Get Maitland by James Patrick Hunt
Gold by Chris Cleave
The Golden Notebook by Doris Lessing
Get Me Out Of Here by Henry Sutton
The Good the Bad and the Uncanny By Simon Green
Hannah Wolfe series by Sarah Dunant
Hawkwood by James Mcgee
Helen West series by Frances Fyfield
Her Fearful Symmetry by Audrey Niffengger
The High Flyer by Susan Howatch
The Honey Trap by Clive Edgerton
The House of Eliott by Jean Marsh
How It All Began by Penelope Lively
I Don’t Know How She Does It by Allison Pearson
In Office Hours by Lucy Kellaway
In The Kitchen by Monica Ali
India Black by Carol K. Carr
Inglorious by Joanna Kavenna
The Innocents by Francesca Segal
The Invasion Year by Dewey Lambdin
Invisible River by Helena Mcewen
Jack Caffery series by Mo Hayder
John Coffin series by Gwendoline Butler
John McLeish & Francesca Wilson series by Janet Neel
Johnny “One Eye” Hawke series by David Stuart Davies
London Calling by James Craig
London Fields by Martin Amis
Jamrach’s Menagerie by Carol Birch
The List by Martin Fletcher
London Holiday by Richard Peck
Maisie Dobbs series by Jacqueline Winspear
Man of the Month Club by Jackie Clune
Mark Tartaglia series by Elena Forbes
A Married Man by Catherine Alcott
The Minority Council by Kate Griffin
Mr. Churchill’s Secretary by Susan Elia Macneal
The Mysterium by P. C. Doherty
Nigel Barnes series by Dan Waddell
No Mark Upon Her by Deborah Crombie
Notting Hell by Rachel Johnson
The Other Side of The Story by Marian Keyes
Park Lane by Frances Osborne
A Parliament of Spies by Cassandra Clark
Past Imperfect by Julian Fellowes
Peter Fletcher series by Simon Shaw
The Piccadilly Plot by Susanna Gregory
The Poison Tree by Erin Kelly
Rag and Bone by James R. Benn
The Reckoning by Jane Casey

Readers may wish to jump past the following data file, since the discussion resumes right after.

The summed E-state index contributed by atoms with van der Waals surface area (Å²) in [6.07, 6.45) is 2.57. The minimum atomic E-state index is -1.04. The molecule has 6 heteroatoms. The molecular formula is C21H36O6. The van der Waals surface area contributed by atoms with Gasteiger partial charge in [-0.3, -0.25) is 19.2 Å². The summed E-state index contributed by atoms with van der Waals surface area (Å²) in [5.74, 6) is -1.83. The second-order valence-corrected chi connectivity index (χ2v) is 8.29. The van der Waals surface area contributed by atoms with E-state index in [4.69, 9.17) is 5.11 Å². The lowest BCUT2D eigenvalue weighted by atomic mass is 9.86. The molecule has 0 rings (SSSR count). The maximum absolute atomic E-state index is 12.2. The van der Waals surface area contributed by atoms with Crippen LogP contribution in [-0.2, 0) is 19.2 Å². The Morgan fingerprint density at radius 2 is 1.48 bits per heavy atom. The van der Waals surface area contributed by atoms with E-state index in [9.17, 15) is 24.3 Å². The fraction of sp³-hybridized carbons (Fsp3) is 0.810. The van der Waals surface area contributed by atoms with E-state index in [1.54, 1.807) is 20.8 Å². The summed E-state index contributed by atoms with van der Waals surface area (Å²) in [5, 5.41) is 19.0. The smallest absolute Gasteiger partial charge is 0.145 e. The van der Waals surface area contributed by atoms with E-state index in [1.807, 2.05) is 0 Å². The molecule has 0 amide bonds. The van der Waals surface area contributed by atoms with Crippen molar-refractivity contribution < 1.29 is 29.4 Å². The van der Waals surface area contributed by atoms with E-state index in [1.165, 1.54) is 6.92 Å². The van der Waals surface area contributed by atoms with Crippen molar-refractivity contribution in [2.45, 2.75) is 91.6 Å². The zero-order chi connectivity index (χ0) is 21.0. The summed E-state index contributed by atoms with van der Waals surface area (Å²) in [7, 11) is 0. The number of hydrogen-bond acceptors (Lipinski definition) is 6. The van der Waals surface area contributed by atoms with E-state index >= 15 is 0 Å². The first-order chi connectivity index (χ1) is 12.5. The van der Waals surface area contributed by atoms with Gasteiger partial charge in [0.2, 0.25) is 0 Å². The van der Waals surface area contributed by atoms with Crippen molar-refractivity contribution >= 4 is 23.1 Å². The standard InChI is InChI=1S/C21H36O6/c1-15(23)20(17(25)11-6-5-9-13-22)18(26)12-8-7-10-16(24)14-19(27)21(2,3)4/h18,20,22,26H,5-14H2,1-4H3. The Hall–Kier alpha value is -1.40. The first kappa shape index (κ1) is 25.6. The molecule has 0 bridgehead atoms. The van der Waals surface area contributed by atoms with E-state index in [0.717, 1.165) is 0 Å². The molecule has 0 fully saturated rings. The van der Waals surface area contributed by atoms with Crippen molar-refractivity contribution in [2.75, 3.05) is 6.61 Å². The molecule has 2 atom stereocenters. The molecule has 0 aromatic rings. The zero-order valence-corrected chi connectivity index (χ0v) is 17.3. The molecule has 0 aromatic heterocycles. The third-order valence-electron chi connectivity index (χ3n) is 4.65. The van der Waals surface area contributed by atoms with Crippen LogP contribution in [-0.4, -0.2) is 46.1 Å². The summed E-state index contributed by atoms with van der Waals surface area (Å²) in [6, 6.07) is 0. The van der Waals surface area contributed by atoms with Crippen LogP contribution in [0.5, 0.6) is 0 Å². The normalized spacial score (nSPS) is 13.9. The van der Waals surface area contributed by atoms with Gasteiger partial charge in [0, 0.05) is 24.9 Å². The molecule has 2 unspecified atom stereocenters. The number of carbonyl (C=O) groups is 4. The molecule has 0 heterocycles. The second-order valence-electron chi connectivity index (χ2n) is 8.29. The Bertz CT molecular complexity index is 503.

Remember Me by Sophie Kinsella
Rescuing Rose by Isabel Wolff
Roommate Wanted by Lisa Jewell
Royal Spyness series by Rhys Bowen
Rumpole series by John Mortimer
Sacrilege by S.J. Parris
Sam Jones series by Lauren Henderson
Second Chance by Jane Green
The Seven Sisters by Margaret Drabble
Shopaholic Series by Sophie Kinsella
The Silent Oligarch by Chris Morgan Jones
A Small Fortune by Rosie Dastgir
The Solitary House by Lynn Shepherd
A Special Relationship by Douglas Kennedy
The Spoiler by Annalena Mcafee
Strangers by Anita Brookner
Suzie Mountford series by John Gardner
A Tale of Two Cities by Ralph Mowat
The Third Angel by Alice Hoffman
Thomas Chaloner series by Susanna Gregory
Tides of War by Stella Tillyard
Tom Thorne series by Mark Billingham
The Tower, the Zoo, and the Tortoise by Julia Stuart
Trish Maguire series by Natasha Cooper
The Twelfth Enchantment by David Liss
Waiting For Sunrise by William Boyd
When Maidens Mourn by C.S. Harris
Wintering: A Novel of Sylvia Plath by Kate Moses
The Yard by Alex Grecian
Yoga Teacher by Alexandra Gray
Zero History by William Gibson
British Mystery Authors
Agatha Christie
Ann Granger: Mitchell and Markby series
Anthea Fraser
Antonia Fraser
Arthur Conan Doyle 
Audrey Peterson
Barbara Vine
Bruce Alexander
C.S. Harris
Candace Robb
Carola Dunn: Cornish Mystery series
Cassandra Chan
Cassandra Clark
Charles Finch
Charles Todd
Chris Morgan Jones
Colin Dexter: Inspector Morse series
David Liss
Deanna Raybourn
Deborah Crombie
Deborah Grabien
Denise Mina
Diana Killian
Dick Francis
Dorothy Cannell: Ellie Haskell series
Dorothy L. Sayers
Elisabeth Bastion
Elizabeth George
Elizabeth Peters
Ellis Peters
Fiona Mountain
Gayle Lynds
Gillian Linscott
Graham Moore
H.R.F. Keating
Iain Pears
Ian Rankin (Scottish)
J.M. Gregson: Lambert and Hook series
James Craig
Jane Casey
Jeffrey Archer
Jeri Westerson
Jill McGown
Jill Paton Walsh
Joanna Challis
John Harvey
John Lawton
John Sherwood
John William Wainwright:
Judith Cook: John Latymer series
Kate Atkinson
Kate Charles
Kate Ross
Kenneth Cameron
Laura Joh Rowland
Laurie R. King
Madeleine Robins
Margaret Fraser
Margaret Yorke
Marian Babson
Marianne Macdonald
Marjorie Allingham
Marjorie Eccles
Martha Grimes
Martin Edwards: Hannah Scarlet & Daniel Kind Lake District Mysteries
Martina Cole
Mary Stewart
MC Beaton: Agatha Raisin series